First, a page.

murals-on-page

Murals on Page Ave by Christopher Green

As our bus turned right—east—onto Page Avenue, a major thoroughfare, we saw single-and multi-family homes alongside boarded up ones. Something (unexpected to some) adorned the latter: murals upon murals upon murals full of images of famous black St. Louisians. There was one of Jamala Rogers, activist, author, and columnist for the St. Louis American (black-owned weekly newspaper), and another of J.B. “Jet” Banks, former Missouri State Senator, who served for three decades.

After a stretch of Page, our bus turned left—north—onto Kingshighway, a heavily trafficked major thoroughfare. We continued north and approached the next major intersection at Natural Bridge, where White Castle, McDonald’s, and Rally’s stood as the places to eat. A right turn on Natural Bridge, and then another right turn on Euclid led us to our first destination: Euclid Avenue near Greer. We exited the bus and stood briefly on Euclid, near North Side Community School, a charter school. Across the street from us: Handy Park, named after W.C. Handy, the black composer and musician who wrote “St. Louis Blues.”

From our post on Euclid Avenue our charge was simple: walk south until Maryland Avenue, some two miles away. The only other directions: be mindful and observe. These observations formed the assignment due days later: jottings with initial impressions and composed fieldnotes about the experience of walking along Euclid Ave.

This assignment was part of “Urban Ethnography in St. Louis,” a course I am teaching this semester at Washington University in St. Louis. My charge: train students in ethnographic field methods and the important work of observation, field research, interviewing, and documentation; and teach genealogies of urban ethnography especially related to Anthropology and Sociology as well as to American Studies, Performance Studies, and Urban Studies. Do this all situated within St. Louis with particular attention to how spatial racism, segregation, poverty, processes of displacement, gentrification, neoliberalism, and cultural and expressive practices have shaped culture in the city. The walk south on Euclid Ave. would bring students from and through majority black St. Louis neighborhoods to a majority white St. Louis neighborhood.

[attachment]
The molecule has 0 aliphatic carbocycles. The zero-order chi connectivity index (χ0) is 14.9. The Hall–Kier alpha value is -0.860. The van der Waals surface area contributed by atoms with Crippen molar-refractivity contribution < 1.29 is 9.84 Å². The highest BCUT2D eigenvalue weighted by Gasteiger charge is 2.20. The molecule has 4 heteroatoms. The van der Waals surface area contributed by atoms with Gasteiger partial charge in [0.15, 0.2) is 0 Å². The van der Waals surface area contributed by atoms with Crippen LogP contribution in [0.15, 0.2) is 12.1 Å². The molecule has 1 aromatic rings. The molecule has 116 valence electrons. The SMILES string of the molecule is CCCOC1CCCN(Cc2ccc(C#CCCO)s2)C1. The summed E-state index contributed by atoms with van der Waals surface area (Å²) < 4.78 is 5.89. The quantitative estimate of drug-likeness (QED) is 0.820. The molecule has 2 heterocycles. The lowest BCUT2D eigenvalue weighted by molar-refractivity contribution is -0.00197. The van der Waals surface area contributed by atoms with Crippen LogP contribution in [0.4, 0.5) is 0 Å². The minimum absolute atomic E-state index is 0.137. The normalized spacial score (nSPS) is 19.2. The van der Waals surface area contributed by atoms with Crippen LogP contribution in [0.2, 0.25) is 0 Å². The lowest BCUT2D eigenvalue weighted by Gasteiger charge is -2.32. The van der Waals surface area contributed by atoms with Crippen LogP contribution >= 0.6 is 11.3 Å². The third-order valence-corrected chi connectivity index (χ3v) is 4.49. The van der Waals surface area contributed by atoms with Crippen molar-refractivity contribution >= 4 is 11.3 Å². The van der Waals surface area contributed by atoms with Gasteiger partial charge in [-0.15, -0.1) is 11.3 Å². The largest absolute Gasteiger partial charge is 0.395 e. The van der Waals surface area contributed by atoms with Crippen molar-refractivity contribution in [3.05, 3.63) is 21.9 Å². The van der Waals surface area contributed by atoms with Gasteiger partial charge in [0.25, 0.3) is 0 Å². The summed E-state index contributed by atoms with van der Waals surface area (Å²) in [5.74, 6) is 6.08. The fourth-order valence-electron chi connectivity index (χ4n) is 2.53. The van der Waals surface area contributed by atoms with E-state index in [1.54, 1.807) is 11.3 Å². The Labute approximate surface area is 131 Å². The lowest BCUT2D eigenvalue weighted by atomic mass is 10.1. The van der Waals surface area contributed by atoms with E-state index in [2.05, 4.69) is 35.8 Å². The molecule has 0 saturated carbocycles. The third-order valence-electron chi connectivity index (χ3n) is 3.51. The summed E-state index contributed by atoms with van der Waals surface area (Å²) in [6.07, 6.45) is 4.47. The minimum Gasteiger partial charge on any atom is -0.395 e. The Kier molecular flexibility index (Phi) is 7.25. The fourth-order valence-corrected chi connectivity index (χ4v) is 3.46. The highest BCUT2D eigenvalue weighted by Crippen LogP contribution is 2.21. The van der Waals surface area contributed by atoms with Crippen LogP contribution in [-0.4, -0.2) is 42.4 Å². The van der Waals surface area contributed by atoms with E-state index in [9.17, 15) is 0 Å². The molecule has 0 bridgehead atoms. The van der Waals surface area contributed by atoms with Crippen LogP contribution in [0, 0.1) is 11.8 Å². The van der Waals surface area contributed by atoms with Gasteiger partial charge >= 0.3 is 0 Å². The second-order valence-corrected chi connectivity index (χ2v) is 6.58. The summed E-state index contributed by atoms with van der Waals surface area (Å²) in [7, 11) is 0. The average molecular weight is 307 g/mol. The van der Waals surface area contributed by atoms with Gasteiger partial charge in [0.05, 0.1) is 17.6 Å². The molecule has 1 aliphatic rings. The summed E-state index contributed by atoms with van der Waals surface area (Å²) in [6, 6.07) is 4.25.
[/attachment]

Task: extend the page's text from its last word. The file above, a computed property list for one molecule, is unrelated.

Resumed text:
Two homes on Euclid Avenue

Two homes on Euclid Avenue

Salvation Army, Church, and Homes on Euclid in North St. Louis City

Salvation Army, church, and homes on Euclid in North St. Louis City

On the first part of our walk, students observed buildings and businesses including Salvation Army, Dollar General, and Family Dollar. Much was much boarded-up like Euclid School, a former public school now for sale by the city, farther along our walk. One student observed a run-down brick house with a beautiful structure that he assumed could be easily, if not inexpensively, rehabbed. As he got closer to it, he heard the sound of what seemed like 100 birds chirping inside of it. But much was also inhabited and cared for, like lawns where residents lived or immaculately cared for churches.

Euclid School

Euclid School

"For Sale" sign at Euclid School

“For Sale” sign at Euclid School

Falling down home on Euclid Ave.

Falling down home on Euclid Avenue

They observed streets and sidewalks, often full of litter. Many spoke about the tactile feeling of walking on the uneven sidewalks made more so by shards of broken glass and an array of litter—some which moved slowly in the wind—of different sizes and weights. One student named the objects she saw on sidewalks and grass—empty soda cans and fast food wrappers—as indicating someone’s past consumption.